It: Remake vs Original


Joshua Relyea, Editor in Chief

It: Remake Vs. Original

On September 8th of this year, the highly anticipated remake of Stephen King’s book to screen adaptation; It, was released. It tells the chilling story of a group of kids living in Derry, Maine in the late 80’s. After many recent cases of disappearing local kids occur in their hometown, the kids unite with one another due to previously experiencing strange and horrifying encounters with an evil clown, and a determination to kill it. I saw the new film about a month ago when it was first released, and I thought it was just fantastic. It’s fun, creepy, and is surprisingly very emotionally engaging. You genuinely care about all of the main characters: the kids, and you completely buy into their motivations, as these are all incredibly well developed throughout the course of the film.  

             I recently had a chance to watch the original It, which actually is not a film, but a two part miniseries that premiered on ABC in 1990. I only watched the first part, because that is what the remake is based upon, so I didn’t want to spoil what happens in part two for myself as another It film is currently in the works. As for my thoughts on the original, I have to confess that I really did not care for it. It has nothing to do with its age, special effects or anything related to that. I love so many movies that have come out before the 21st century and I can completely disregard certain technical flaws a film or tv show might have that didn’t come out at this day and age. But my disliking for the original It simply has to do with the fact that everything the remake gets right, the original gets totally wrong. For instance, when I was talking before about how the remake provides fully well rounded and developed characters that you can resonate and sympathize with, the original doesn’t have this as the characters are developed and balanced incredibly poorly and unevenly. The original has a very clunky structure as well that the remake does not have. It chooses to go back and forth to when the kids are adults to when they are just kids, and while I could actually see a similar structure to this working, the filmmakers totally botch it here as neither of these time periods are equally balanced in any kind of way.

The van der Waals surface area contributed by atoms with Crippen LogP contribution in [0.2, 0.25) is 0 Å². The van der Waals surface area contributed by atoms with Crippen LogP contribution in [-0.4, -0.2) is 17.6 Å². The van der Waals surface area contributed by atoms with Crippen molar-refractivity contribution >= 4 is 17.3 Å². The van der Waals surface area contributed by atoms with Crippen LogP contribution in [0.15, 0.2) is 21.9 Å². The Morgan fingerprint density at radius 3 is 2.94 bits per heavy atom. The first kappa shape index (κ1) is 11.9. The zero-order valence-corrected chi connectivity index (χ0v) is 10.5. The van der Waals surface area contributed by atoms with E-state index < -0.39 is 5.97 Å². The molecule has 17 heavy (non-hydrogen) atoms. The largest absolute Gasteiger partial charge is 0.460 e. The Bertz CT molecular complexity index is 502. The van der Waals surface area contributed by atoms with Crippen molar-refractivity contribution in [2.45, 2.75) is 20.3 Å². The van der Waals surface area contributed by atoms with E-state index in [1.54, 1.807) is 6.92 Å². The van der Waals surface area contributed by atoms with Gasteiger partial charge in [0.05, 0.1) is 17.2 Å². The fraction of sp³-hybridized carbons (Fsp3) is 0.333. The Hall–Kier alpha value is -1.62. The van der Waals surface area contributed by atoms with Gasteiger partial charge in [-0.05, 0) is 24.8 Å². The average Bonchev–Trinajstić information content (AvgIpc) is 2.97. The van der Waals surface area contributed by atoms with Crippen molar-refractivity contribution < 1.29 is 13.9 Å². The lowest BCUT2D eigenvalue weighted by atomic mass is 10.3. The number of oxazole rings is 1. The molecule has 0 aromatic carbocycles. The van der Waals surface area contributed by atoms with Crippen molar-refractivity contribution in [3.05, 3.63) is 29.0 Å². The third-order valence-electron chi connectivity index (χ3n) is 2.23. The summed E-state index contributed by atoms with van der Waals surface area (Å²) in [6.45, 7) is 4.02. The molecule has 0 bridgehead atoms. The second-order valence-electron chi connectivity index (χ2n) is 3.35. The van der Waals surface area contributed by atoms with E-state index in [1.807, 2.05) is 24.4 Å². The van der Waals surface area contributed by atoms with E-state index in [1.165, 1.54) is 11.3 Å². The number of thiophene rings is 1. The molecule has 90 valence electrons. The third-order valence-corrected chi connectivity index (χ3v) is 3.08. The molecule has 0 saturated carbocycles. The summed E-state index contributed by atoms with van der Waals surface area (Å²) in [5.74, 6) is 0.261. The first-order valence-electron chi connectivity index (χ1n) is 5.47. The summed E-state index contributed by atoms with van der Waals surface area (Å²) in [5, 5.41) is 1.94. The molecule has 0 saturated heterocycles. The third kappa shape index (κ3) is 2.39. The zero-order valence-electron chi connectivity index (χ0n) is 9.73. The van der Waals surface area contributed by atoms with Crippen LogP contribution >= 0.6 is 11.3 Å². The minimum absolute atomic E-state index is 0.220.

The leader of the group of kids in the new It, Bill Denbrough, is the emotional driving force of the movie, as his brother was taken and killed by this demonic clown. Yet, the others kids are also developed in a functional and necessary manner, and you can easily be emotionally invested in their characters as well. You feel none of this in the original. In fact, the characters of the kids in the original feel shockingly very one-note and incredibly standard. Also, in the remake, there is a real sense of threat, dread and danger that you feel quite constantly. You may partly have Bill Skarsgård’s terrific performance in the role of the clown named Pennywise to thank for this, but in the original It I didn’t feel any sort of treachery or menace, and I didn’t find Tim Curry as Pennywise very scary at all. In fact, I thought he was kind of phoning it in at certain points. Overall, if you’re trying to decide between watching the original or remake of It, I would absolutely say you watch the remake, a fantastic horror film which is simply something we don’t get very often nowadays. If you watch or have watched that film already and would like to see the original just out of curiosity, go right ahead. It won’t ruin your love for the new film and it’s definitely not the worst horror film I’ve ever seen, I just simply don’t think that it’s any good and does not carry the same weight that this new film does.